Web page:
Producer Miguel Sabido discusses the right way to do early access, the ‘wild west of game development,’ and the fact that Kerbal Space Program wouldn’t exist without early access support.
The shifting direction of the games industry is rough on everyone. Developers have to adapt to new methods of releasing games, including blazing trails in new directions like crowdfunding and early access, as gamers struggle with releases that come later than expected or not at all. Traditional models don’t always work for indie developers, but Kickstarter and Steam Early Access have sometimes been contentious in the gaming community—many people see video game crowdfunding as exploitative of players. Early access is a new development, so it’s natural that gamers will be skeptical. But understanding how early access works—and knowing the pros and cons for developers and gamers—is an important part of understanding whether or not you want to support it.
Early access is a relatively new system, where players can purchase a game before it’s finished in accordance with the developer’s final vision. Early access games typically cost less than completed versions, though that’s not always true. Earning money incrementally through development helps indie devs keep projects on track, and can eliminate the need for sacrifices or shortcuts due to a lack of funding during development. Essentially, early access can help ensure IPs are completed on time and with their integrity intact. In some cases, it can give devs the support needed to make good games into great ones.
Kerbal Space Program Does Early Access Right
Squad’s Kerbal Space Program was one of the first early access games to hit the market. “Early access as a concept didn’t fully exist [when Kerbal Space Program released],” said producer Miguel A. Piña Sabido. “It was just starting to boil as an idea from things like Kickstarter and Indiegogo games and all that. So we decided, ‘let’s try and push this bit of whimsy as far as we possibly can.'”
Releasing Kerbal Space Program for early access allowed the developers to see how many people were interested in the game, and push their original concept further.
“Honestly, from the very beginning [early access] has allowed us to exist and grow,” Sabido said. “Without early access, there is no Kerbal Space Program … early access has shaped just about every update around the game.”
Part of Kerbal Space Program‘s success is due to Squad’s absolute transparency through the development process. Some games have drawn ire for a failure to release on a timely schedule—or at all—meaning players have invested in something that will never reach its full potential. Kerbal Space Program, on the other hand, set out with the knowledge that they may never reach their ultimate goal and didn’t keep that a secret. Their website features explicit early access terms of service, detailing exactly what players are entitled to through early access and outlining that they are under no obligation to offer updates and that any update may be the last.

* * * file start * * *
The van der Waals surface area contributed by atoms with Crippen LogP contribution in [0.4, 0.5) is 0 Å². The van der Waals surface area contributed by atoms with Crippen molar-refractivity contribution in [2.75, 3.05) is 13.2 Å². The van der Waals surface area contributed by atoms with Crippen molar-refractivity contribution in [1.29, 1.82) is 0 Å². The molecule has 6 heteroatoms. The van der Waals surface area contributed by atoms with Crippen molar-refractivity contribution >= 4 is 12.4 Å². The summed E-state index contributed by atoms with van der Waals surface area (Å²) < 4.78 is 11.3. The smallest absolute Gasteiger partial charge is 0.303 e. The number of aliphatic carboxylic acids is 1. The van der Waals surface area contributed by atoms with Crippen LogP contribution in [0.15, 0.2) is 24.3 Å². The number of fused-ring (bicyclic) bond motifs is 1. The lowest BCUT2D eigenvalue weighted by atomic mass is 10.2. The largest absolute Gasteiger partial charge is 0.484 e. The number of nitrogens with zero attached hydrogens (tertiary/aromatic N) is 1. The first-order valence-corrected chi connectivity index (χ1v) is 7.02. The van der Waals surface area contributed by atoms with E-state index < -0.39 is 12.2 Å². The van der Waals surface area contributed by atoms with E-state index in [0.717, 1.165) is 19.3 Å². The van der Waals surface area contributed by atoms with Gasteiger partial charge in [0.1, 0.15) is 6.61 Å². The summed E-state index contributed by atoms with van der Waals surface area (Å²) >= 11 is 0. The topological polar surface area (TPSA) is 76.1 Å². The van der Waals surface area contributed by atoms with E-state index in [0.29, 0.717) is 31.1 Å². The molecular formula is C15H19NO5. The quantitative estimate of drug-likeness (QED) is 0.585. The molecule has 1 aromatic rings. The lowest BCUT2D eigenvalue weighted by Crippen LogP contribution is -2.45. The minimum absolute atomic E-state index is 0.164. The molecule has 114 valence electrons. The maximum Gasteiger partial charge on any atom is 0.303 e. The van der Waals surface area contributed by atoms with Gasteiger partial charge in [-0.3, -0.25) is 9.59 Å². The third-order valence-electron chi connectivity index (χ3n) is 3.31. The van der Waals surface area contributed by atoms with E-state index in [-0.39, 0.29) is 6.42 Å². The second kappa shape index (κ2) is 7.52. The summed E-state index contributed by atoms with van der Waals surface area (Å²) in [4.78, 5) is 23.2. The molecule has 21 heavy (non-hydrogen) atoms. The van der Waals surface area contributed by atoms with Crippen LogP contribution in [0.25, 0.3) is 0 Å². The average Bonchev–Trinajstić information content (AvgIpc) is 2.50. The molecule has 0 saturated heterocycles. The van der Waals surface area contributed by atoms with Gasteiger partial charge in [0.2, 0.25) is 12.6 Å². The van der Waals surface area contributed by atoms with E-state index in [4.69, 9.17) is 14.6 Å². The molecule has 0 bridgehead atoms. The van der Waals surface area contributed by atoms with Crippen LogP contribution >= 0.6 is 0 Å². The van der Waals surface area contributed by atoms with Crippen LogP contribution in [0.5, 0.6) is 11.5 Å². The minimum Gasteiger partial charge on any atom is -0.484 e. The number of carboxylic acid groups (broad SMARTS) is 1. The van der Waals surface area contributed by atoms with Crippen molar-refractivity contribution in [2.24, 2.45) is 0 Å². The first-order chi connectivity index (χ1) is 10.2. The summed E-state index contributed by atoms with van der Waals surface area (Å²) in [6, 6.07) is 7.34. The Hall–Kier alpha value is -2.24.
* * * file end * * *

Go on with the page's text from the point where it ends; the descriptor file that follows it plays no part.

“People want transparency, that’s the biggest part of it all,” Sabido said. “if you want to keep people who are following you in early access happy, you have to show them what you’re working on constantly—so they know that you’re working on it, and so they don’t think you’ve forgotten about them.”
Early Access Skeptics Cite Valid Concerns
The lack of a guarantee is a big concern for many early access skeptics, who find the practice to be unethical. Why pay for an unfinished game when there’s no guarantee that the game will ever come out in a final version? Some people like the experience of playing a game before its final release—combing for bugs and getting a first-hand look at how the game is changing over the course of development. Others want a finished product from the get-go, or feel that playing a potentially buggy game is too much like paying to be a beta-tester.
Kerbal Space Program developers have made it a point not to rely on early access players to do their work for them. They have internal testing and quality assurance teams to tackle most of the bugs, although some inevitably do make it into releases.
Sabido doesn’t approve of using players as the only source of bug testing. “If you use early access for public beta testing…instead of actually using it to fund your game and deliver content to your players at the quality that they expect, then you’re messing up the system,” Sabido said.
It’s unfortunate, but because early access is a new release system, not all developers are honest, and some do use early access to make money with no intention of delivering a full product. However, the sad fact is that even when devs are honest and are trying to do their best by players, it still might not work out.
“Right now, early access is very much the wild west of game development,” Sabido said. “I don’t think there’s a rulebook yet…right now, everyone’s pretty much exploring and seeing what works and what doesn’t.”
Some failures are inevitable, but that doesn’t negate the viability of early access as a release model. Early access alternatives aren’t flawless either—many launches are plagued with bugs, and some Kickstarters never reach their final version. Early access sits somewhere between the two, offering a product that’s ready to play, but that’s not finished just yet.
There are reasons to be skeptical of new release models—some highly anticipated games have failed, and not every game is piloted by developers that want the best for their fans. But it’s nice to know that in the “wild west of game development,” there are some early access developers who shoot straight from the hip.
Kerbal Space Program is available now via Steam or KerbalSpaceProgram.com.